One of the biggest challenges for speakers and trainers is audience engagement. “My topic is so booooooring!” people cry. “How can I pep it up so that people’s eyes don’t roll back in their heads?”

My thoughts are – just because the topic is dull, doesn’t mean your delivery has to be.

Here are five ways to engage people and increase retention of your message.

1. Photos 
A picture is worth a thousand words and is much more memorable than text on the screen. Research by Professor John Sweller shows that speaking while showing text on the screen can increase cognitive load which results in decreased retention. Speaking to a diagram or photo uses different parts of the brain and can act as a memory trigger and therefore increase retention. Just make sure that the photo is relevant to your message as well as your audience and you’re good to go.

Royalty free photos can be found at:

2. Stories
Think back to the best teacher you had at school, or the best lecturer at university,  chances are they brought their topic to life through stories. Stories engage us not only on an emotional level (they make us care about the topic) but also on an intellectual level as they allow us to incorporate our memories and experience which increases retention.

You can find or create stories on any topic. I had a workshop participant ask how he could create stories about GST and I picked up the item closest to me and said “Share with them the life cycle of a glass. Start with when the silica was mined. Was GST charged? What about when it was sold to the manufacturer? When it was made into a glass and sold to the retailer and then finally to the consumer?”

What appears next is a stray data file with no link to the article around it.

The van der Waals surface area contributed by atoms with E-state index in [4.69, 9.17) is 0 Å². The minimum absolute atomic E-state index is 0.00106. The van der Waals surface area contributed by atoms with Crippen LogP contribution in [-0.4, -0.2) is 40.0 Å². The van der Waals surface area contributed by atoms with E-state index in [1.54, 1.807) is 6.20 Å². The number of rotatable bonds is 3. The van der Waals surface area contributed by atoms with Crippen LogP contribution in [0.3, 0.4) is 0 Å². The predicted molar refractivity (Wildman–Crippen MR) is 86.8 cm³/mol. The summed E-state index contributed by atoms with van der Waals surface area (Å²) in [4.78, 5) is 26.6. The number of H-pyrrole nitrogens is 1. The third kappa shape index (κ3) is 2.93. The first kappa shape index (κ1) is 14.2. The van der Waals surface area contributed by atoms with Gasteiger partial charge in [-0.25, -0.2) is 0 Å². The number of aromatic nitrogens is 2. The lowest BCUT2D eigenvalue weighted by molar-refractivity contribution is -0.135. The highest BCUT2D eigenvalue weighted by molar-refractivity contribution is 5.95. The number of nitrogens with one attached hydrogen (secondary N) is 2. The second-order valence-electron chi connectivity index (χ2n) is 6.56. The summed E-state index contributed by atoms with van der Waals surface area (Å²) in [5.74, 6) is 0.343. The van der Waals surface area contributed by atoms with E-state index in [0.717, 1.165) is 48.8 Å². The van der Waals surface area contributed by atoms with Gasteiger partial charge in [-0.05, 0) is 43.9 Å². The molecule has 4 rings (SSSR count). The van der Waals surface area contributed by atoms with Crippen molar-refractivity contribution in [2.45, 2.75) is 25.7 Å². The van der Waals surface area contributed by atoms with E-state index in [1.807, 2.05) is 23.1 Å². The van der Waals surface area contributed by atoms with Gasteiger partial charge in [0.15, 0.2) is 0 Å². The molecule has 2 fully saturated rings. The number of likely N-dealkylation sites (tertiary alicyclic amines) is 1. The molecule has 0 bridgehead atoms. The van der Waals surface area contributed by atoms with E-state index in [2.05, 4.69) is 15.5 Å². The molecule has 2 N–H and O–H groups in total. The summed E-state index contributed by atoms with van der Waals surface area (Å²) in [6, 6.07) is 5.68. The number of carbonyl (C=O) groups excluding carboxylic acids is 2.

Personal stories enable you to share your expertise – they also make you more approachable and likable – and this, in turn, makes you more persuasive. 

3. Icebreakers 
Icebreakers can reinforce the message you are trying to get across, bond a group together, or be used as a bit of brain relief after an information-dense session.

There are many books available such as Games Trainers Play available on Amazon, or you can conduct an internet search and find one to suit your needs.

As you may have guessed by now – I love quotes! Two quotes I use in my ‘Managing Meetings’ workshop are:

“Meetings – Where minutes are taken and hours are wasted”

“A person who enjoys meetings should not be in charge of anything”

Quotes are great for encapsulating what you want to say. They can be memorable, engaging, funny or flick an emotional switch. Google quotes on your topic of choice or visit my favourite sites:

Quotes are a great way of injecting humour and encouraging discussion – and they’re free!

5. YouTube
Many of my ‘Staple it to their heads – How to make your training stick.’ participants use YouTube clips to demonstrate everything from OH&S issues through to how to greet customers effectively.

When I MC’d the Australian Institute of Training and Development conference a few years back, YouTube clips were shown to entertain the early arrivals. By the end of the conference word had got out and we had had hundreds of early arrivals!

Some of my  favourites that always make me smile are:

     Darth Vader Volkswagen
     Old Spice man
     Where the hell is Matt
     Where is Matt 2016
     Kia and Melissa McCarthy

Conduct an Internet search on the topic you are presenting on and see if you can find an entertaining video that encapsulates your message. Short videos are best: look for those around 90 seconds or less. A word of warning though – copyright does apply to YouTube as well, so ensure you stick to the ‘fair use’ guidelines.


To summarise – it’s ok to have fun and allow people to enjoy your presentation. As long as what you are using is relevant to your objective and your audience you can’t go wrong.  Fun and enjoyment enhances concentration, reduces stress, encourages participation and helps in the absorption of learning. (see here)

So, when you start planning your presentation make sure you plan for engagement as well.

Sharon Ferrier
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